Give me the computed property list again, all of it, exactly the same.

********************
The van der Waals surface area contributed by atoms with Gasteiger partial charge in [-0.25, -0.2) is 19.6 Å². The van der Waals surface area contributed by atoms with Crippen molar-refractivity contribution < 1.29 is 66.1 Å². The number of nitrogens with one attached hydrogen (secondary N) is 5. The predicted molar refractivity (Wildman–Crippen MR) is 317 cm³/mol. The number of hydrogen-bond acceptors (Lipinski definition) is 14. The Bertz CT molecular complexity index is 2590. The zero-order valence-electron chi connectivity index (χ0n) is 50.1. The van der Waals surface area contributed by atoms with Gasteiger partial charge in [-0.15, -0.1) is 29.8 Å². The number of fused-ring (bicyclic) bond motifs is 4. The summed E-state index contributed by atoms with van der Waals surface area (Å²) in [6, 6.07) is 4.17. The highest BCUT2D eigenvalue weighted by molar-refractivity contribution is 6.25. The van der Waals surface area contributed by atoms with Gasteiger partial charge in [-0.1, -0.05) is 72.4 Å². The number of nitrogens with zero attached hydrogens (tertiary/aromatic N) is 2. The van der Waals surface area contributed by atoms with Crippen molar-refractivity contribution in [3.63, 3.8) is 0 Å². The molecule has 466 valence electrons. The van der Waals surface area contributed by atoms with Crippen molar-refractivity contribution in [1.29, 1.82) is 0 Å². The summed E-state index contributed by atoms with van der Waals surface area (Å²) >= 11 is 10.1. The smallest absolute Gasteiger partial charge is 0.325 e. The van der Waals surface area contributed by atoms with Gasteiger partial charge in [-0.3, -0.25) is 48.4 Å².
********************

The van der Waals surface area contributed by atoms with Gasteiger partial charge in [-0.25, -0.2) is 19.6 Å². The van der Waals surface area contributed by atoms with Crippen molar-refractivity contribution < 1.29 is 66.1 Å². The number of nitrogens with one attached hydrogen (secondary N) is 5. The predicted molar refractivity (Wildman–Crippen MR) is 317 cm³/mol. The number of hydrogen-bond acceptors (Lipinski definition) is 14. The Bertz CT molecular complexity index is 2590. The zero-order valence-electron chi connectivity index (χ0n) is 50.1. The van der Waals surface area contributed by atoms with Gasteiger partial charge in [-0.15, -0.1) is 29.8 Å². The number of fused-ring (bicyclic) bond motifs is 4. The summed E-state index contributed by atoms with van der Waals surface area (Å²) in [6, 6.07) is 4.17. The highest BCUT2D eigenvalue weighted by molar-refractivity contribution is 6.25. The van der Waals surface area contributed by atoms with Gasteiger partial charge in [-0.1, -0.05) is 72.4 Å². The number of nitrogens with zero attached hydrogens (tertiary/aromatic N) is 2. The van der Waals surface area contributed by atoms with Crippen molar-refractivity contribution in [3.63, 3.8) is 0 Å². The molecule has 466 valence electrons. The van der Waals surface area contributed by atoms with Crippen molar-refractivity contribution in [1.29, 1.82) is 0 Å². The summed E-state index contributed by atoms with van der Waals surface area (Å²) >= 11 is 10.1. The smallest absolute Gasteiger partial charge is 0.325 e. The van der Waals surface area contributed by atoms with Gasteiger partial charge in [-0.3, -0.25) is 48.4 Å².